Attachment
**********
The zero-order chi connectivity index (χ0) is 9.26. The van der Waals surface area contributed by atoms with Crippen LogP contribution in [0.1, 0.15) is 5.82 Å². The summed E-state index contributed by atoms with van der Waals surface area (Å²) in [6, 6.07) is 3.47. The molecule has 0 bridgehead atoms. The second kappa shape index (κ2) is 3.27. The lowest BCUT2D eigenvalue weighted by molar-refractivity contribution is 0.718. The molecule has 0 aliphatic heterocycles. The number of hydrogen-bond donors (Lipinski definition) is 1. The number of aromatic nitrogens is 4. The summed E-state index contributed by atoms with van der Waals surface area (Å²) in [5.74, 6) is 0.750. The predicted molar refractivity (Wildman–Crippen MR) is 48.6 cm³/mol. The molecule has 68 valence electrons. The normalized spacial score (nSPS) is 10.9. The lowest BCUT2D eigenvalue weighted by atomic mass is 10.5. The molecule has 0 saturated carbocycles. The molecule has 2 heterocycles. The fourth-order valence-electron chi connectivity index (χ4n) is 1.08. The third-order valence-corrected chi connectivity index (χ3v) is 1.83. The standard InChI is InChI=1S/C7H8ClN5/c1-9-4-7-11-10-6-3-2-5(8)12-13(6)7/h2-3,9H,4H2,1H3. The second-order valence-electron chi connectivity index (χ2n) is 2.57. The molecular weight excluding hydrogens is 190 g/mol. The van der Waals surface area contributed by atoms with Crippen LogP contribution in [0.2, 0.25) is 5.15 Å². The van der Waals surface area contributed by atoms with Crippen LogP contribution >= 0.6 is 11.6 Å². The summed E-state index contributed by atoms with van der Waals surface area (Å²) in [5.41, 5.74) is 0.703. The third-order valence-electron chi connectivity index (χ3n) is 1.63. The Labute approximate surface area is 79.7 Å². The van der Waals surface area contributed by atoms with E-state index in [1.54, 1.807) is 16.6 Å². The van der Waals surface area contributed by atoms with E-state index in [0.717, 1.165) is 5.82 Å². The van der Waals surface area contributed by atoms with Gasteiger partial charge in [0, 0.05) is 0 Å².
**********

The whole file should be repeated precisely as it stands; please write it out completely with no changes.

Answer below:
The zero-order chi connectivity index (χ0) is 9.26. The van der Waals surface area contributed by atoms with Crippen LogP contribution in [0.1, 0.15) is 5.82 Å². The summed E-state index contributed by atoms with van der Waals surface area (Å²) in [6, 6.07) is 3.47. The molecule has 0 bridgehead atoms. The second kappa shape index (κ2) is 3.27. The lowest BCUT2D eigenvalue weighted by molar-refractivity contribution is 0.718. The molecule has 0 aliphatic heterocycles. The number of hydrogen-bond donors (Lipinski definition) is 1. The number of aromatic nitrogens is 4. The summed E-state index contributed by atoms with van der Waals surface area (Å²) in [5.74, 6) is 0.750. The predicted molar refractivity (Wildman–Crippen MR) is 48.6 cm³/mol. The molecule has 68 valence electrons. The normalized spacial score (nSPS) is 10.9. The lowest BCUT2D eigenvalue weighted by atomic mass is 10.5. The molecule has 0 saturated carbocycles. The molecule has 2 heterocycles. The fourth-order valence-electron chi connectivity index (χ4n) is 1.08. The third-order valence-corrected chi connectivity index (χ3v) is 1.83. The standard InChI is InChI=1S/C7H8ClN5/c1-9-4-7-11-10-6-3-2-5(8)12-13(6)7/h2-3,9H,4H2,1H3. The second-order valence-electron chi connectivity index (χ2n) is 2.57. The molecular weight excluding hydrogens is 190 g/mol. The van der Waals surface area contributed by atoms with Crippen LogP contribution in [0.2, 0.25) is 5.15 Å². The van der Waals surface area contributed by atoms with Crippen LogP contribution >= 0.6 is 11.6 Å². The summed E-state index contributed by atoms with van der Waals surface area (Å²) in [5.41, 5.74) is 0.703. The third-order valence-electron chi connectivity index (χ3n) is 1.63. The Labute approximate surface area is 79.7 Å². The van der Waals surface area contributed by atoms with E-state index in [1.54, 1.807) is 16.6 Å². The van der Waals surface area contributed by atoms with E-state index in [0.717, 1.165) is 5.82 Å². The van der Waals surface area contributed by atoms with Gasteiger partial charge in [0, 0.05) is 0 Å².